Given their long life cycles it often takes quite awhile for noticeable damage from clothes moth to occur, and it is materials that are left in storage for long periods that are most susceptible. Wool sweaters or blankets may be in closets or drawers, objects with feathers on them stored in boxes, or other things that just are not used often but are kept stored around the home. These insects are part of the recycling crews in nature, and it is their job to find these leftover materials and reduce them to usable nutrients again. Controlling clothes moths, therefore, can begin with proper storage and maintenance of your valuable fabrics. They can be placed within plastic garment bags or other sealable plastic bags that are then sealed airtight.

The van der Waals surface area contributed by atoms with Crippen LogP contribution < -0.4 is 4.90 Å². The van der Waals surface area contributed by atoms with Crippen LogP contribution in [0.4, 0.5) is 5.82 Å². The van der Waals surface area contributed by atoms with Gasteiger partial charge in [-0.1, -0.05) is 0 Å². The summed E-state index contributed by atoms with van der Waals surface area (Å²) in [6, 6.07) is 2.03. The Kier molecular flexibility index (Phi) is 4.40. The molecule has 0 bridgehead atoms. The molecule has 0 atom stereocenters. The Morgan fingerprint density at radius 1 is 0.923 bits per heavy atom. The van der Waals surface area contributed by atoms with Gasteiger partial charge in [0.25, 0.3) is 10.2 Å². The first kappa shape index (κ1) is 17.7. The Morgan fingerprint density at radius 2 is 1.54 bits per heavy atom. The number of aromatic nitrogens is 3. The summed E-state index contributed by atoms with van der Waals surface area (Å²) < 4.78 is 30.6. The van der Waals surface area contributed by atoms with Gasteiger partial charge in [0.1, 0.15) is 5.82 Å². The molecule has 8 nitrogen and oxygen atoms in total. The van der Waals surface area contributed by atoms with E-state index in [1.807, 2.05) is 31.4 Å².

The use of cedar chests is NOT a guarantee that you will avoid clothes moths or carpet beetles. While fresh cedar may emit an odor strong enough to be slightly repellent to insect larvae, it is not a certain guarantee, and over time the wood ages and fewer vapors are given off. You could store your susceptible clothing in a sealed container with moth balls or moth crystals in it, but this is not advisable. These products use either PDB or naphthalene, both of which are slight fumigants that can kill or repel insects when the insect is trapped in the container, but they also give off strong odors that can impregnate the fabrics, and your sweater or blanket will also give off that strong smell when you use them again. Moth balls are insecticides, and even could be harmful to people if too much of the vapor were inhaled.